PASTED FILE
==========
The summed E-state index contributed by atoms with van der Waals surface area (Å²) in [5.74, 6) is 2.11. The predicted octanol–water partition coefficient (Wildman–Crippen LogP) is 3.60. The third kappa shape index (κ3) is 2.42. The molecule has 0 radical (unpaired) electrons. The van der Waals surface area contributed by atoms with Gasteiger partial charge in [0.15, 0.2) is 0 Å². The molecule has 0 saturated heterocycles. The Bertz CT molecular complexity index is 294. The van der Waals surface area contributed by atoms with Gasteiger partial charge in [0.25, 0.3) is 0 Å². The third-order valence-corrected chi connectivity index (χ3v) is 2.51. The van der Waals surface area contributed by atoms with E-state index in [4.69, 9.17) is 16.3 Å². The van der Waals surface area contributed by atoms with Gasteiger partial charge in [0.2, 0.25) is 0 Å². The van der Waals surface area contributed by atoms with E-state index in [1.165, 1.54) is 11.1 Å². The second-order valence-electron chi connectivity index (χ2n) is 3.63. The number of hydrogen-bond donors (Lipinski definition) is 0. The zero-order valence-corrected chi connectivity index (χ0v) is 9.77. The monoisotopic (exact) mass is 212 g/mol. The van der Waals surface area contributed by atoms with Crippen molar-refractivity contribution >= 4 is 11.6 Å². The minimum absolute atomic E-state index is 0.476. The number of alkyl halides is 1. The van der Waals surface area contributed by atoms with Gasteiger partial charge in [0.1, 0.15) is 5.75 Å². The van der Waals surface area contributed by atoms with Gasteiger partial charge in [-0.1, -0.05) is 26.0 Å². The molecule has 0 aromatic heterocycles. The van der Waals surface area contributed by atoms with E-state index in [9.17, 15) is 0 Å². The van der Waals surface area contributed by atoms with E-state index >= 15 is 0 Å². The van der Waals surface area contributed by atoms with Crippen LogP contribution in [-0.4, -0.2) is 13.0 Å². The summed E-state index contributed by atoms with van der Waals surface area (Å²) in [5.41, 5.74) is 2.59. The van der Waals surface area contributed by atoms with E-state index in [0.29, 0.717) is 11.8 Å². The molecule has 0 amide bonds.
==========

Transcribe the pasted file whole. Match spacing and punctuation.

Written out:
The summed E-state index contributed by atoms with van der Waals surface area (Å²) in [5.74, 6) is 2.11. The predicted octanol–water partition coefficient (Wildman–Crippen LogP) is 3.60. The third kappa shape index (κ3) is 2.42. The molecule has 0 radical (unpaired) electrons. The van der Waals surface area contributed by atoms with Gasteiger partial charge in [0.15, 0.2) is 0 Å². The molecule has 0 saturated heterocycles. The Bertz CT molecular complexity index is 294. The van der Waals surface area contributed by atoms with Gasteiger partial charge in [0.25, 0.3) is 0 Å². The third-order valence-corrected chi connectivity index (χ3v) is 2.51. The van der Waals surface area contributed by atoms with E-state index in [4.69, 9.17) is 16.3 Å². The van der Waals surface area contributed by atoms with Gasteiger partial charge in [0.2, 0.25) is 0 Å². The van der Waals surface area contributed by atoms with E-state index in [1.165, 1.54) is 11.1 Å². The second-order valence-electron chi connectivity index (χ2n) is 3.63. The number of hydrogen-bond donors (Lipinski definition) is 0. The zero-order valence-corrected chi connectivity index (χ0v) is 9.77. The monoisotopic (exact) mass is 212 g/mol. The van der Waals surface area contributed by atoms with Crippen molar-refractivity contribution >= 4 is 11.6 Å². The minimum absolute atomic E-state index is 0.476. The number of alkyl halides is 1. The van der Waals surface area contributed by atoms with Gasteiger partial charge in [0.1, 0.15) is 5.75 Å². The van der Waals surface area contributed by atoms with Gasteiger partial charge in [-0.1, -0.05) is 26.0 Å². The molecule has 0 aromatic heterocycles. The van der Waals surface area contributed by atoms with E-state index in [9.17, 15) is 0 Å². The van der Waals surface area contributed by atoms with E-state index >= 15 is 0 Å². The van der Waals surface area contributed by atoms with Crippen LogP contribution in [-0.4, -0.2) is 13.0 Å². The summed E-state index contributed by atoms with van der Waals surface area (Å²) in [5.41, 5.74) is 2.59. The van der Waals surface area contributed by atoms with E-state index in [0.29, 0.717) is 11.8 Å². The molecule has 0 amide bonds.